NaNoWriMo Notebook

Ever since Kara over at Boho Berry posted her NaNoWriMo Bullet Journal video, quite a few others have taken the hint and made their own NaNo Notebook, myself included. It’s a wonderful idea to have a notebook full of inspirational quotes, plot ideas, outlines, and word count trackers.

In it she has loads of resources:

So of course, being a journalling type person I had to make my own, and then of course it inspired me to attempt NaNoWriMo this year (even though I have no time for it, and am currently way behind, oh well). As I went along putting together my NaNoWriMo Notebook I added a few of my own resources that I came across:


Are you attempting NaNoWriMo this year? Why or why not?

Five Things I Learned from NaNoWriMo

National Novel Writing Month is one of my most favorite events to participate in. Not only is a platform to jump start my novels, but every time I participate I learn something new about my writing process. I’ve attempted NaNoWriMo for four years now (and won 3 years) and these five things are just a handful of what I’ve learned.

1.You Don’t Need a Plot, Just an Idea.
I’ve never outlined a novel, its not my style, but NaNoWriMo has sparked another event: NaPloYoNoMo (National Plot Your Novel Month). It’s not for me. All I really need is an idea and the determination to sit down at my computer and tell you about it. I prefer my stories to evolve naturally, rather than try to force them to fit an outline I think would work well. Oh, I will admit that I do want to see certain events take place between characters or with the plot, but I’m not going to force my characters to do something outside their nature.

2. There’s a Time and a Place for your Inner Editor.
Shutting up my inner editor took awhile. I couldn’t do it my first year trying out NaNoWriMo. I would have to go back to fix that certain something that pulled at me. A misspelled word underlined in red would scream ‘HELP ME’ until I fixed it. Or I’d write a paragraph and later on think “I really didn’t need to do that” and go back and delete it all.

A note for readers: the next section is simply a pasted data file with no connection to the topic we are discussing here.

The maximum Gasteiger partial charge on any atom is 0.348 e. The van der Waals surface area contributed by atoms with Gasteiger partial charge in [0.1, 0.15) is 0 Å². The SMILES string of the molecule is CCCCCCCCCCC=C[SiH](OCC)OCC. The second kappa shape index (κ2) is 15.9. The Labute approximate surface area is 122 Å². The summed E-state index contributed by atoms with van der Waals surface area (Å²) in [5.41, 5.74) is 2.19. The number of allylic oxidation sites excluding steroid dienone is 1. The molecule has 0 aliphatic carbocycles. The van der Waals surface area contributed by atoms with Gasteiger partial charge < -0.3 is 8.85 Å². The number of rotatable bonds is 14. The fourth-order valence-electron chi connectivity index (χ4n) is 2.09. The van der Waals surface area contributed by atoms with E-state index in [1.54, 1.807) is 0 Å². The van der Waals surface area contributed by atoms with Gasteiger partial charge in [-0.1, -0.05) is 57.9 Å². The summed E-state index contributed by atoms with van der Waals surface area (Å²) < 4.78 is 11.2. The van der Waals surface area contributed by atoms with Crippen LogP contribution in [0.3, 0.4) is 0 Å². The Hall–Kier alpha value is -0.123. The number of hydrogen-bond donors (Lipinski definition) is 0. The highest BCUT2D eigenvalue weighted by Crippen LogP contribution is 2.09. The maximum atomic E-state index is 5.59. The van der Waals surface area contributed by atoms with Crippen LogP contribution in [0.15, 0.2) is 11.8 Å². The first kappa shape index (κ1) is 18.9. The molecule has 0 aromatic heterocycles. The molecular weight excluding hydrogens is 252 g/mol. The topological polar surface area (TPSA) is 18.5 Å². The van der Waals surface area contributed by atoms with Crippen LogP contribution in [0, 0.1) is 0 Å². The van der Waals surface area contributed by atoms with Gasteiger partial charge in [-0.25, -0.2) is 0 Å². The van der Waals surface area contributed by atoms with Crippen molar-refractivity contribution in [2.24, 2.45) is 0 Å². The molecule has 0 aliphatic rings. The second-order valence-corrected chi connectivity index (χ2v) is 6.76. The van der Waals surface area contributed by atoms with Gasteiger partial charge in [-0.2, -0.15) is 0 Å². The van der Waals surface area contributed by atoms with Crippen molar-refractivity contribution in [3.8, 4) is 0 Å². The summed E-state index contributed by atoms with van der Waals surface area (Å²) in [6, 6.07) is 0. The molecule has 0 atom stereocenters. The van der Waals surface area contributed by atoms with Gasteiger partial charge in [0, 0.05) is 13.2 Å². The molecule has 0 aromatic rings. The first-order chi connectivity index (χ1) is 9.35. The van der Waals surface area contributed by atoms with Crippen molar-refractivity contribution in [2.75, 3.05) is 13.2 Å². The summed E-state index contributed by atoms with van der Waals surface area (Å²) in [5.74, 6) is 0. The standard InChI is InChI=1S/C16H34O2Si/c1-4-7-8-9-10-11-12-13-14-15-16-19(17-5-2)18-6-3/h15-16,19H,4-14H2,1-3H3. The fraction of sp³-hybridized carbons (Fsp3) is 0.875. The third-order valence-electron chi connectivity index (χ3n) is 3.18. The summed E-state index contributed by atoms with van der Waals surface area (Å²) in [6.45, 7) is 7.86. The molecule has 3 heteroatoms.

Later on, I discovered my inner editor was just another obstacle to writing my story. Once I figured that out I could tell him it wasn’t time for him to be here just yet, the story wasn’t ready, come back later. It wasn’t easy to get him to go on vacation but I did it.

3. There’s Always Time to Write.
One of the first things I asked myself when I was deciding to do NaNoWriMo was: When was I going to find the time to write 52,000 words?

I didn’t have an answer, not right away at least. But, when I finally decided to just try it anyway I found all this time I had never thought I had. Instead of watching TV I’d write. I’d write instead of surfing the internet or playing games. I’d be thinking about the story while at work or in the shower, trying to figure out what was next so I could get to writing as soon as I had a free minute.

If I had a good idea about the story I could write a mile a minute and rack up the word count numbers. Other days I’d struggle to find something to write about. Either way I added to the number, and gave my inner editor something to look forward to.

4. Writer’s Block is a Myth.
I’m not saying writer’s block doesn’t exist, we all have those times where we just can’t figure out what the heck our characters are supposed to be doing or where the flip the plot is heading. What I am saying is the only way out of a writer’s block is to write. Even if the writing is crap just keep writing until you get to a point where you do know what the characters are doing and the plot is back on track. That’s what works for me.

Sometimes writer’s block is just a way of your brain telling you you need a break. Your eyes are going square from staring at the computer too long. You’re mentally and/or physically exhausted. You haven’t had a shower in three days. Get up, walk around, shower, eat, grab a cup of coffee, socialize, whatever it takes to clear your head for awhile. Maybe take a nap. Then come back to the computer reread your last few paragraphs or lines and carry on.

5.  Keep Writing.
No matter what happens, keep writing your story until it’s finished. Then start a new one. That’s what I hear Sir Terry Pratchett did. He had a set amount of words he’d write each day. If he finished one novel before that number was up, he’d start a new novel and keep going.

Now that’s what I’m telling myself and you. Just Keep Writing.


Disclaimer: All links will open in a new window. I am not affiliated with NaNoWriMo and do not receive any monies if you click on their links in this post. I am also not affiliated with TERRIBLEMINDS and do not receive any monies if you wish to find out more about NaPloYoNoMo.